Royal New York

In the Cup: Nitro Cold Brew Coffee and Tea

With summer in full swing, team Royal New York is diving deep into the world of nitro cold brew coffee and tea. Keep on reading for a brief history of nitrogen infused beverages, our favorite fresh arrivals for nitro cold brew coffee and some creative and delicious nitro cold brew tea recipes!

What is nitro cold brew coffee and tea?

First appearing on third-wave coffee menus in the early 2010s, nitrogen infused coffee quickly became a staple offering for everyone from small businesses to international chains.  The rapid spread of this trend begs the question, “What else can I put on nitro?”  Nitro infusion elevates the service experience while also providing a means to quickly pour and serve finished drinks.  Draught lattes, tea, mixed drinks, and more are just some of the creative applications for this popular method. 

Nitrogenated beverages date back to the 1950s, when Guinness swapped carbon dioxide for nitrogen gas in their draught beer.  The tiny nitrogen bubbles gave the already famous Irish dry stout the characteristic creamy and smooth texture it is now known for, and inspired other brewers to create their own nitrogenated draught beers.  Guinness stepped up again in the 1980s, inventing a device that allows nitrogenated beers to be bottled, canned, or made at home.  These innovations, paired with the rise of U.S. craft beer brewing in the 1990s and 2000s, directly inspired the creation of nitro coffee and paved the way for the explosion of nitro drinks on the market today.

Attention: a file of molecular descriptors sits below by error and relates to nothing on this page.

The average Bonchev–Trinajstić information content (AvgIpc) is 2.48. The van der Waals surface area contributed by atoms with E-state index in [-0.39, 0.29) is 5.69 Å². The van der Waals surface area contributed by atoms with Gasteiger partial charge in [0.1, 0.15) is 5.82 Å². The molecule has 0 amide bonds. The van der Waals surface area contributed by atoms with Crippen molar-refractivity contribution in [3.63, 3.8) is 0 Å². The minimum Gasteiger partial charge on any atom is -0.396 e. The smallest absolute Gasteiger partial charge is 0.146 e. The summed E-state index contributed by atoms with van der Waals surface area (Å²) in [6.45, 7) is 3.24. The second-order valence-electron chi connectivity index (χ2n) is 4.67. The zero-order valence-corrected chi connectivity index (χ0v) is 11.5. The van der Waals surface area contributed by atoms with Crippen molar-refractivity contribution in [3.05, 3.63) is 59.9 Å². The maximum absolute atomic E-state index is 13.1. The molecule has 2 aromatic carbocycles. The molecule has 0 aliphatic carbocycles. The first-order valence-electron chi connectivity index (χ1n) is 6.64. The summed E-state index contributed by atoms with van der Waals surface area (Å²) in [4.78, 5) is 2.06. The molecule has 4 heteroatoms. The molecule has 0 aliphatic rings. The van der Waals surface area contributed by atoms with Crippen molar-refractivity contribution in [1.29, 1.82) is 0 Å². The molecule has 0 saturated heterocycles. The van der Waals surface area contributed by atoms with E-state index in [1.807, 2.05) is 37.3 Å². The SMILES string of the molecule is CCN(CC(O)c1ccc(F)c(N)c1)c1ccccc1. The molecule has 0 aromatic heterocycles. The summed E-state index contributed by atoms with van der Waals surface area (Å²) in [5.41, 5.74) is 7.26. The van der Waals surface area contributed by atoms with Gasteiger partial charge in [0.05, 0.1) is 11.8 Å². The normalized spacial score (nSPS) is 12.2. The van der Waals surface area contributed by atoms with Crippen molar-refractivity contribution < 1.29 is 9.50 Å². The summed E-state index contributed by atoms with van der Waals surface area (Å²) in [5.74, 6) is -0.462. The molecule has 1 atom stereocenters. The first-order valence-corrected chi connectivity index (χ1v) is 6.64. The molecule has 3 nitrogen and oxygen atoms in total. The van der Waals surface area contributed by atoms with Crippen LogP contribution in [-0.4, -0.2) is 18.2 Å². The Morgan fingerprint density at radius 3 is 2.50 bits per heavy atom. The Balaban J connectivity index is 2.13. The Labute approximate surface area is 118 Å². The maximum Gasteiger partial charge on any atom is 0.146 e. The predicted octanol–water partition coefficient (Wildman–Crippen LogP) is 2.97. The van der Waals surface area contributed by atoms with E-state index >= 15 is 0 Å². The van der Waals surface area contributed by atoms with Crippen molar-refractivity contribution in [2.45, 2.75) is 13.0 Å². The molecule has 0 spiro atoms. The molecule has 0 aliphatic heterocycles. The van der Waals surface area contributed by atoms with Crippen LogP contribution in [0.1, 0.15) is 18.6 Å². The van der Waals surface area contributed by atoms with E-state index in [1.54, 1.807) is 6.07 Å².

You may already be familiar with carbonated drinks which use syrups and water infused in with carbon dioxide (CO2) to produce an effervescent beverage. CO2 easily dissolves into liquids, however that dissolution can negatively impact the flavor of coffee.  Nitrogen does not dissolve as readily into liquid as CO2 and has a lower density. The result is that while CO2 integrates with a liquid and fights to escape it (or in other words, makes the bubbles we’re all familiar with), nitrogen forms very small microbubbles that take the form of a foam. The result is a smooth, velvety mouthfeel and a foamy head on a pour of a nitrogenated drink.

Nitro Cold Brew Tea